November 13, 2012 |
Steven Cook and other partners in the doughnuts-and-fried-chicken icon Federal Donuts at 2nd Street below Federal, Pennsport, now have a second outlet at 16th and Sansom streets, Center City. Last week they opened a kosher eatery, Citron and Rose, on Montgomery Avenue in Merion Station. Cook, a Wharton grad and ex-investment banker, steps out of the kitchen to talk dough with us: Q: How'd you come up with the idea for Federal Donuts? A: A couple guys opened a coffee shop next to a restaurant we owned.
November 1, 2012 |
No one can accuse Michael Solomonov of lacking vision for the future of Federal Donuts, the quirky fried chicken and doughnut concept he and his partners just expanded to a second location in Center City with a debut - with live webcam streaming of the line - that has at times bordered on foodie hysteria. "I just want to get big enough," says the chef, who also co-owns Zahav, "where we can have delivery guys in chicken suits scooting around town on mopeds fueled by recycled fryer oil. How awesome would that be?"
October 19, 2012 |
Like all fashions, trends in restaurant cuisine have a life cycle. But how does a must-try dish become the played-out aftertaste of boredom? Whither the sundried tomato, the powdered mayonnaise, the deconstructed shortcake? When David Katz started offering fried chicken at the now-shuttered Mémé, it was half a joke, to see how the down-home special that included a Miller Lite would fly in Rittenhouse, and half an homage to his childhood in Cape May, where fried chicken was a staple food.
August 26, 2012 |
BOSTON - The Los Angeles Dodgers are stocking up for the stretch run with some new, expensive players who couldn't help the Boston Red Sox make it to the postseason this year or last. The Dodgers officially acquired first baseman Adrian Gonzalez, pitcher Josh Beckett, and injured outfielder Carl Crawford from Boston on Saturday, hoping to boost their playoff hopes by taking on the underperforming and high-priced stars who failed to thrive in a fractious Red Sox clubhouse. Boston also sent infielder Nick Punto and about $11 million in cash to Los Angeles in the nine-player trade that was the biggest in Dodgers history.
June 28, 2012 |
You can order stuff off a chalkboard. Male servers and bartenders have unruly beards; their female counterparts sport tanktops and sleeve tattoos. At least one menu item contains the word "toasts. " The menu has a lengthy description of the burger. It also offers bone marrow, fried chicken or an obscure pig part.??? You can get a salad, but you'll never see anybody eating one at the bar. The words "artisanal," "organic," or "wood-fired" will be prominent.?
May 12, 2012 |
First fried chicken and now golf? There's just no telling what can get a player in trouble with demanding Red Sox fans. Embattled Red Sox ace Josh Beckett was booed off the field at Fenway Park Thursday night when he was pulled after just 21/3 ineffective innings against Cleveland. The pitcher, one of three Sox accused of spending games eating fried chicken and drinking beer in the clubhouse last season, now is under fire for playing golf. Beckett was scratched from a start last week because of stiffness in his side.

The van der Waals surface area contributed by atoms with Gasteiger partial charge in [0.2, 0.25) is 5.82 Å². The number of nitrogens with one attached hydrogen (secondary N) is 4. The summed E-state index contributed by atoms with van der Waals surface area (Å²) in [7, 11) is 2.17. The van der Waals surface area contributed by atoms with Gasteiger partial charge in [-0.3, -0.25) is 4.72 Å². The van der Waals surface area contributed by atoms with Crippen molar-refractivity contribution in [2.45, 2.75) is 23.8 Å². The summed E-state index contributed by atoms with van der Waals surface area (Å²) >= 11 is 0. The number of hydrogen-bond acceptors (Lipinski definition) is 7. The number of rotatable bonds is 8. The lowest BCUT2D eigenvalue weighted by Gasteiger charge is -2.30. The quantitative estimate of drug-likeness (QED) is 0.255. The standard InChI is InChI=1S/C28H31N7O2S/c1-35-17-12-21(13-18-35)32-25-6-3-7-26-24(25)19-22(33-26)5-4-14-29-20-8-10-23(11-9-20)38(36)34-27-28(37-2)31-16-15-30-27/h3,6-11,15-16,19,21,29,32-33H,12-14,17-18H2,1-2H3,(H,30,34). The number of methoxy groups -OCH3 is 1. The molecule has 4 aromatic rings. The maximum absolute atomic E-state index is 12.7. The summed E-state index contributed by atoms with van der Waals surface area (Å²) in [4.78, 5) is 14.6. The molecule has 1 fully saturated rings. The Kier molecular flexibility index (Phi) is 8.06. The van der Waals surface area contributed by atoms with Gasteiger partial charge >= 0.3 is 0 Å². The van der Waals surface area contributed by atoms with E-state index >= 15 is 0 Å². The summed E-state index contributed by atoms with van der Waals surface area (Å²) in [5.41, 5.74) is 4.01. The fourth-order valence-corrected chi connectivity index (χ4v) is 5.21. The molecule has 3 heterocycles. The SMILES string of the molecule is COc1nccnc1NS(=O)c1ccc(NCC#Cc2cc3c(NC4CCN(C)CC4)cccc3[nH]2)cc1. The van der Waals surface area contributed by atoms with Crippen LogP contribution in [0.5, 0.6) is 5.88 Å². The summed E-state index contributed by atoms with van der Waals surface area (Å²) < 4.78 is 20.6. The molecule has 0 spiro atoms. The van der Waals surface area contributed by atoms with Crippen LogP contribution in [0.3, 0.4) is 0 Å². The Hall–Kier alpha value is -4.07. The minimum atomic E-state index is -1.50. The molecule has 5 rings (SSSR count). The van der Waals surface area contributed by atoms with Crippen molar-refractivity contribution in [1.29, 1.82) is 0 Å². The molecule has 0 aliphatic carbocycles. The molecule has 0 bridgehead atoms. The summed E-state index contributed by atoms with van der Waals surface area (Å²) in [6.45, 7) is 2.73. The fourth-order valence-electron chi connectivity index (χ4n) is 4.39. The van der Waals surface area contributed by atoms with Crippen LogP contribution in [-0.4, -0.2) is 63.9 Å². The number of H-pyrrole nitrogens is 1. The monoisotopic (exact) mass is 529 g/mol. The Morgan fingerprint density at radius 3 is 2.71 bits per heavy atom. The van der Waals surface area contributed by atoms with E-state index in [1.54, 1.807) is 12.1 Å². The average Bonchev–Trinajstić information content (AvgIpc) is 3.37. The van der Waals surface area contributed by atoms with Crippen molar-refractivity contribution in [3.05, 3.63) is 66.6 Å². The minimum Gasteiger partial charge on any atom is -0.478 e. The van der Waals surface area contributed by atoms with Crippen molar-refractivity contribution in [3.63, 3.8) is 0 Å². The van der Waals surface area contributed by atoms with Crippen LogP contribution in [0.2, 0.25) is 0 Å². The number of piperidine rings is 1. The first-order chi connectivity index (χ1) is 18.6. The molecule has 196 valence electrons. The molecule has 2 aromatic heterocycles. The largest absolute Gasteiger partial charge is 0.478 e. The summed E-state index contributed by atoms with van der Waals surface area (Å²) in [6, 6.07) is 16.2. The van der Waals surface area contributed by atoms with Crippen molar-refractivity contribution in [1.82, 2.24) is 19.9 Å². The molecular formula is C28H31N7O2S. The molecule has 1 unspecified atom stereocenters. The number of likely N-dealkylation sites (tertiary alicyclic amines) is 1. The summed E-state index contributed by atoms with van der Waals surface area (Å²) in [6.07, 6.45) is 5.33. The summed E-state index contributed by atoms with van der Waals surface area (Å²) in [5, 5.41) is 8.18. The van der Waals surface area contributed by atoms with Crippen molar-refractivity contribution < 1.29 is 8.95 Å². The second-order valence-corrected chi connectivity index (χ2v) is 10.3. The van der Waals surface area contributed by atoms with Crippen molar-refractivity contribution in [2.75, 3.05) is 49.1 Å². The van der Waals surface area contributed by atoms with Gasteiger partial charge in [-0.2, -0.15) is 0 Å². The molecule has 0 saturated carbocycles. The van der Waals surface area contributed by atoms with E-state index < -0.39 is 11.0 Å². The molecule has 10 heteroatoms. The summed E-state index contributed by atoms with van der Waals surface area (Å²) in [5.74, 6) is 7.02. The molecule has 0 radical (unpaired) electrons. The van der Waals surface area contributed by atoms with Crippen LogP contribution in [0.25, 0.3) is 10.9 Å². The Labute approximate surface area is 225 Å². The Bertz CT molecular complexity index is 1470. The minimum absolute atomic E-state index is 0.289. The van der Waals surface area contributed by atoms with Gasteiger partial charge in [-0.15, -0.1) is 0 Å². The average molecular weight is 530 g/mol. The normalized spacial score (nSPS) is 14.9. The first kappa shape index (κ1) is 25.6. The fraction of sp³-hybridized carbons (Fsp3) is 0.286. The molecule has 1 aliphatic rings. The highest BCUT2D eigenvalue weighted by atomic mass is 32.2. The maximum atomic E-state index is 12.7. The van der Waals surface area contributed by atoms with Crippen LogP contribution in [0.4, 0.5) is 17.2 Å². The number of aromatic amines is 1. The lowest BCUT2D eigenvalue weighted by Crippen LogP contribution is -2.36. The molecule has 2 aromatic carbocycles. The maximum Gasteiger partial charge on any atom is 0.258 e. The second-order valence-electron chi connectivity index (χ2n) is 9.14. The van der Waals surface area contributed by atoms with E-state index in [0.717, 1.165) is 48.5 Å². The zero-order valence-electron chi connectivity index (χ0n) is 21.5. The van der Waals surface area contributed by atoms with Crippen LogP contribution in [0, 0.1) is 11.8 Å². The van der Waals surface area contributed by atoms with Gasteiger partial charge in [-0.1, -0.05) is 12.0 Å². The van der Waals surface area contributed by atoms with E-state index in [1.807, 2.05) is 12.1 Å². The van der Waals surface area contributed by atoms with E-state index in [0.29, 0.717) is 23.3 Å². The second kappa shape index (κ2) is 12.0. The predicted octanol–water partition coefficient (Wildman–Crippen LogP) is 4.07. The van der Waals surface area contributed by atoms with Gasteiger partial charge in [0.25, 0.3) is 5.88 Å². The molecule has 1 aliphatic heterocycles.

March 28, 2012 |
Magic Johnson made the biggest score of his career late Tuesday night when Dodgers owner Frank McCourt announced an agreement to sell the team for $2 billion to a group including the former Lakers star. The price would be a record for a North American sports franchise. Mark Walter, chief executive officer of the financial services firm Guggenheim Partners, would become the controlling owner. The group includes former Braves and Nationals president Stan Kasten. As part of the agreement, McCourt, who in 2004 paid $430 million for the team, and "certain affiliates of the purchasers" would acquire the land surrounding Dodger Stadium for $150 million.
March 22, 2012 |
The 16 patrons seated along the counter at Cook, the exclusive demonstration kitchen near Rittenhouse Square, watch chef Sylva Senat as he places a bass fillet in a pan. A glorious aroma fills the air to the sound of sizzling. "Fish normally will curl up by the edges," Senat, the executive chef at Tashan, tells the class, each of whom has paid $175 for the evening this month. "Do you know how we keep that from happening?" Brianna Wellmon knows. In a white jacket, black apron, and black hat, Wellmon is his sous chef, both at his restaurant and for this class, working at his right elbow.
February 7, 2012 |
DyAnne DiSalvo, who writes and illustrates books for children, is sometimes inspired by real life. So her next novel may involve a gun shop like the one that opened near her Merchantville home last year and made her heart sink. Firearms pervade our culture; they make some people feel secure and others afraid. Many people have no interest in owning (much less firing) one. And we'd rather not live near a commercial establishment that supplies folks who do. "I was completely startled when I saw a sign saying 'firearms and ammunition,' " says DiSalvo, who has lived in the borough for 10 years and is the mother of two grown children.
February 2, 2012 |
Three dishes at each of three restaurants in three hours for $39? That's Dishcrawl. An import from the West Coast, Dishcrawl invites the hungry hip to come out as singles or in couples for an evening getting to know one another and one of their neighborhoods through that powerful communications tool we call food. Philadelphia's inaugural Dishcrawl, Jan. 24 in Northern Liberties, brought out 60 foodies who descended first on Cantina Dos Segundos, 931 N. Second St., for quesadillas (chicken or cheese)